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Picasso’s Les Demoiselles D’Avignon

Pablo Picasso once said “My mother said to me, ‘If you are a soldier, you will become a general. If you are a monk, you will become the Pope.’ Instead, I was a painter, and became Picasso.” That’s a lot of ego, but it’s not unwarranted.

Les_Demoiselles_d'Avignon

Pablo Picasso was full of himself. He was a jerk to the multiple girlfriends and wives he had throughout his life. But, he was a genius. Les Demoiselles D’Avignon perfectly explains why. For years now, artists like Cezanne, Van Gogh and others were taking baby steps away from veracity and playing with abstraction. Picasso dumps realism at the altar and runs in to the open embrace of abstraction.

Cubism, as pioneered by Picasso, plays with viewer’s perspective. Rather than attempt to use traditional perspective to create the illusion of three-dimensional space on the canvas, Picasso shows us all the dimensions of an object by alternating the planes of vision. Les Demoiselles is an early effort. Picasso allows you to see different parts of the women’s bodies at weird angles through the blocky geometric shapes.

But the play on perspective isn’t only in within the geometric angles and planes. You can read the entire composition of the painting in two ways. Most obviously, you can see the scene as if you walked through a door, where the bottom of the painting is the ground, the top the ceiling, and the women stand in a room. But, you can also read it from a bird’s eye view, as if you were looking down on the scene. In this perspective, the women are lying on a bed, presumably post-cloital. You are looking down on them, as if suspended above. Totally, trippy. And totally ingenuous.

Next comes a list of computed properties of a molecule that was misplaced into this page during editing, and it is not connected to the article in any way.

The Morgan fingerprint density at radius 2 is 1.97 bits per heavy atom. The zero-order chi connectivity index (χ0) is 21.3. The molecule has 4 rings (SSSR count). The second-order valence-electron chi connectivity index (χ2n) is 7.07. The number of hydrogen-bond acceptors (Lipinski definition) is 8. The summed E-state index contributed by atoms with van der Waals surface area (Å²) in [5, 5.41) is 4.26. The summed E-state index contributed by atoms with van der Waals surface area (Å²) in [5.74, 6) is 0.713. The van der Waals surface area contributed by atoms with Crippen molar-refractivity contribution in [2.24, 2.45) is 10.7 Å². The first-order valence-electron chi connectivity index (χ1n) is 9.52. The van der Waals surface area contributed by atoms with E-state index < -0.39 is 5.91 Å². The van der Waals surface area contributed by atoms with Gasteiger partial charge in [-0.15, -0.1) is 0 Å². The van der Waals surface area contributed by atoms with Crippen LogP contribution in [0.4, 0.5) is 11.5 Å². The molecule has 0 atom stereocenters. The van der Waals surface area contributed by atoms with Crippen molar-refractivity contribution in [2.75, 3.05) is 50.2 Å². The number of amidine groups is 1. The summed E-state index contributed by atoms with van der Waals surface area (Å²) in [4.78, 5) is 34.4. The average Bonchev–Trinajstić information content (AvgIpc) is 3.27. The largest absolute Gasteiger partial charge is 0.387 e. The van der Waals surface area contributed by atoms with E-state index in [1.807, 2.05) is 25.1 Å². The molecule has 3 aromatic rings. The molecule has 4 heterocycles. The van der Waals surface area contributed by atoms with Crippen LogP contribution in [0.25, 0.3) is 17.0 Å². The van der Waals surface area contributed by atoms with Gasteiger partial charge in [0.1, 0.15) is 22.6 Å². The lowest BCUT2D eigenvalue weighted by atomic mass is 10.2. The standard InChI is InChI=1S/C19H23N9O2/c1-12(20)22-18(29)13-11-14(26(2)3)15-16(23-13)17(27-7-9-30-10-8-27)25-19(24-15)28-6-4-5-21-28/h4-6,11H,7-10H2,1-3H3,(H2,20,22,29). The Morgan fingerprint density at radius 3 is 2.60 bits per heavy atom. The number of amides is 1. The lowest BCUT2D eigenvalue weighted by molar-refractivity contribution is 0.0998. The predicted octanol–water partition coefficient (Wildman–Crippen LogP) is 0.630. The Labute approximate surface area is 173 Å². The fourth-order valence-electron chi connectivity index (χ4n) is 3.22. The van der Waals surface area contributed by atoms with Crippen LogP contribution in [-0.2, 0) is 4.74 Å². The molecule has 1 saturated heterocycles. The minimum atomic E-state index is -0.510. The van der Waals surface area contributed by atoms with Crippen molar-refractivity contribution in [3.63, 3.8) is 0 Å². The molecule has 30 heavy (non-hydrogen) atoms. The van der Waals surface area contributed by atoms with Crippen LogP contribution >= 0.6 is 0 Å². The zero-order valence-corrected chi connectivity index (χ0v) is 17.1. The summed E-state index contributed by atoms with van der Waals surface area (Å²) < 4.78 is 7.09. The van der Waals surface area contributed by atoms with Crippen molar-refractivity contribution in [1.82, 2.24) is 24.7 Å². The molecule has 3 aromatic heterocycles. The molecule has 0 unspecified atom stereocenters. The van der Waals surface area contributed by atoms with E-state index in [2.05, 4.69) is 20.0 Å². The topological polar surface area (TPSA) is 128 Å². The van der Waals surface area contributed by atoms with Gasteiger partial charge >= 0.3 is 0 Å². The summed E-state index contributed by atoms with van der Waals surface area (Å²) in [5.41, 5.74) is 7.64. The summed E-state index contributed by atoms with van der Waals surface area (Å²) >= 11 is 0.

The idea that the women might actually be laying on a bed plays into the painting’s subtler message. The demoiselles d’Avignon are a group of prostitutes. Demoiselles in French, can be innocent a term for a young lady, or it can refer to the women of the demi-monde, the racy, Parisian nightlife scene. *Cough* Prostitutes *Cough*

Picasso had a timeless message for his viewers: practice safe sex! This is only a slight oversimplification. Original sketches and under-paintings, initially included a sailor and a doctor holding a skull. These figures, which were eventually eliminated, would have been clear allusions to syphillis. In Picasso’s time the disease was closely associated with sailors who contracted it through their interactions with ladies of the night and often deadly. In eliminating the sailor and the doctor, Picasso effectively puts the viewer in the place of patron, forcing them to consider the dangers and temptations of playing fast and loose in the underworld.

In one swoop, Picasso manages to upend western artistic tradition dating back to the Renaissance and offer a moralizing message about the dangers of sex and the lifestyle of Europe’s demi-monde.

1 Comment

  1. Pingback: El Greco’s Laocoön | BEAU BAD ART

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